Most Java objects seem to be 32KB and are located under your downloaded programs. If you double click on your "My Computer" icon then double click on "Local Disk (C:) " there you should find an area with a "Windows" folder double click on that and there should be a "Downloaded Programs" folder in which if you double click on that you will be able to then see your Java objects - OR - instead of going into the "Windows" folder you could double click on the "Programs" folder and there will be a "Java" folder in there (which ever you prefer).


The only time you need to have Java installed is if you want to run programs written in Java, or visit web pages with embedded Java applets.


That's because that's the way Java is designed. Java programs are compiled to be run on a special program that interprets it - the Java Virtual Machine. The reason it is designed this way is because it allows Java programs to run on just about any computer - despite the fact that different computers have different sets of machine instructions. It is well possible to write programs that run without requiring support of specific programs - but such programs will only run on specific computers.


Java is both compiled and interpreted. At first, the Java source code (in .java files) is compiled into the so-called Bytecode (.class files). The Bytecode is a pre-compiled, platform independent version of your program. The .class files can be used on any operating system. When the Java application is started, the Bytecode is interpreted by the Java Virtual Mashine. Because the Bytecode is pre-compiled, Java does not have the disadvantages of classical interpreted languages, like BASIC.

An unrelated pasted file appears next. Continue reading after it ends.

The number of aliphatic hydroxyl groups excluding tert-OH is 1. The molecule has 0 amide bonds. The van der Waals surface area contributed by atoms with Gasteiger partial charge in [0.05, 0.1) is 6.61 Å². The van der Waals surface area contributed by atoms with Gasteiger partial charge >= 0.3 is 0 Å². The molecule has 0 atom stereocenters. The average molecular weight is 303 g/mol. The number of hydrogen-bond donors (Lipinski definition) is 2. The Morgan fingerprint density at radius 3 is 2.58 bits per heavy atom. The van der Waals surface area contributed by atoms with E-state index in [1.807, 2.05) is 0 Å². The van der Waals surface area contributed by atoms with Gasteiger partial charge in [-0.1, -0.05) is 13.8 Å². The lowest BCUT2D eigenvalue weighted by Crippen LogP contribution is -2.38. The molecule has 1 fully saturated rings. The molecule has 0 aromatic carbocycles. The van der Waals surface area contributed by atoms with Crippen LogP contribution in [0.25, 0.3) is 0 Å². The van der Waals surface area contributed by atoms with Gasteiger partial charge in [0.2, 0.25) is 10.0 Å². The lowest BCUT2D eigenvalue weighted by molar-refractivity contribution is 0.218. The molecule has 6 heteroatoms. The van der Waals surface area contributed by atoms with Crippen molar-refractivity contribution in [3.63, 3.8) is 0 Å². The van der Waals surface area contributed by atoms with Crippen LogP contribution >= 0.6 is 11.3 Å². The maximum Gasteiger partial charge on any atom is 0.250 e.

Deployment is the process of copying the compiled Java classes to a server or client. Once deployed, the server is able to run those classes (as in Java servlets), or serve those files to clients (as in Java applets), or be executed as programs (as in Java desktop applications).


Mac OS X has Java already installed. You do not need to download it and install it currently, and Java apps should have no problem running. It has to be a real java app, not a Windows exe file compiled that also uses java, that is still a Windows program. When Mac OS X 10.7 comes out, it will not have Java installed by default, and you have to install it manually just like you do on Windows.... just download the Mac version and install.